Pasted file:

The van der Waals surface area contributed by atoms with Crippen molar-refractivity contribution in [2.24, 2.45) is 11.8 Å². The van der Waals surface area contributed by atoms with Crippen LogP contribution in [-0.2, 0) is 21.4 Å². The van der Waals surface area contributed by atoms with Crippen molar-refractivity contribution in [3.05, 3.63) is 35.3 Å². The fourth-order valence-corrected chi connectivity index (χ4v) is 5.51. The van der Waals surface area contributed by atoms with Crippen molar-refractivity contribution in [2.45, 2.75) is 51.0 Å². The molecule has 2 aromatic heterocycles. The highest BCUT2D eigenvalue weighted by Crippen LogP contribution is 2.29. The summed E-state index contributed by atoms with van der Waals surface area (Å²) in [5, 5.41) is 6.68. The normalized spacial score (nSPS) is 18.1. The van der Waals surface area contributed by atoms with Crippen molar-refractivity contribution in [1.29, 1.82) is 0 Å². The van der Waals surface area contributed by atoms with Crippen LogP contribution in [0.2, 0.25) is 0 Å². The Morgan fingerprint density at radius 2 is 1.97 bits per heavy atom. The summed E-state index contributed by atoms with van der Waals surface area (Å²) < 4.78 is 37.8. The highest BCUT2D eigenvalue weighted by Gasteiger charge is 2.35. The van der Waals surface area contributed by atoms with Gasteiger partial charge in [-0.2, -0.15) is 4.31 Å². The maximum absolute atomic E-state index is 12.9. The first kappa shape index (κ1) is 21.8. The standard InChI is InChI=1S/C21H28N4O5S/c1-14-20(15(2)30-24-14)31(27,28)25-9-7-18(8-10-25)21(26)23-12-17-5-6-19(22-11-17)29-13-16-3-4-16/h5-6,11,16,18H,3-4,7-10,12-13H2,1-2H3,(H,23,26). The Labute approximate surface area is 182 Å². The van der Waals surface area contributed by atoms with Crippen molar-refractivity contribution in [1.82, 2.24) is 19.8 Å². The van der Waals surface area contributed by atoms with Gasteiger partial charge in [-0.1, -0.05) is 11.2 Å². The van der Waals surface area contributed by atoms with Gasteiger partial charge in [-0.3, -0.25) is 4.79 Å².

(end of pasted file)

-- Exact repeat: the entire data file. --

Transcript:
The van der Waals surface area contributed by atoms with Crippen molar-refractivity contribution in [2.24, 2.45) is 11.8 Å². The van der Waals surface area contributed by atoms with Crippen LogP contribution in [-0.2, 0) is 21.4 Å². The van der Waals surface area contributed by atoms with Crippen molar-refractivity contribution in [3.05, 3.63) is 35.3 Å². The fourth-order valence-corrected chi connectivity index (χ4v) is 5.51. The van der Waals surface area contributed by atoms with Crippen molar-refractivity contribution in [2.45, 2.75) is 51.0 Å². The molecule has 2 aromatic heterocycles. The highest BCUT2D eigenvalue weighted by Crippen LogP contribution is 2.29. The summed E-state index contributed by atoms with van der Waals surface area (Å²) in [5, 5.41) is 6.68. The normalized spacial score (nSPS) is 18.1. The van der Waals surface area contributed by atoms with Crippen molar-refractivity contribution in [1.29, 1.82) is 0 Å². The van der Waals surface area contributed by atoms with Crippen LogP contribution in [0.2, 0.25) is 0 Å². The Morgan fingerprint density at radius 2 is 1.97 bits per heavy atom. The summed E-state index contributed by atoms with van der Waals surface area (Å²) < 4.78 is 37.8. The highest BCUT2D eigenvalue weighted by Gasteiger charge is 2.35. The van der Waals surface area contributed by atoms with Gasteiger partial charge in [-0.2, -0.15) is 4.31 Å². The maximum absolute atomic E-state index is 12.9. The first kappa shape index (κ1) is 21.8. The standard InChI is InChI=1S/C21H28N4O5S/c1-14-20(15(2)30-24-14)31(27,28)25-9-7-18(8-10-25)21(26)23-12-17-5-6-19(22-11-17)29-13-16-3-4-16/h5-6,11,16,18H,3-4,7-10,12-13H2,1-2H3,(H,23,26). The Labute approximate surface area is 182 Å². The van der Waals surface area contributed by atoms with Crippen molar-refractivity contribution in [1.82, 2.24) is 19.8 Å². The van der Waals surface area contributed by atoms with Gasteiger partial charge in [-0.1, -0.05) is 11.2 Å². The van der Waals surface area contributed by atoms with Gasteiger partial charge in [-0.3, -0.25) is 4.79 Å².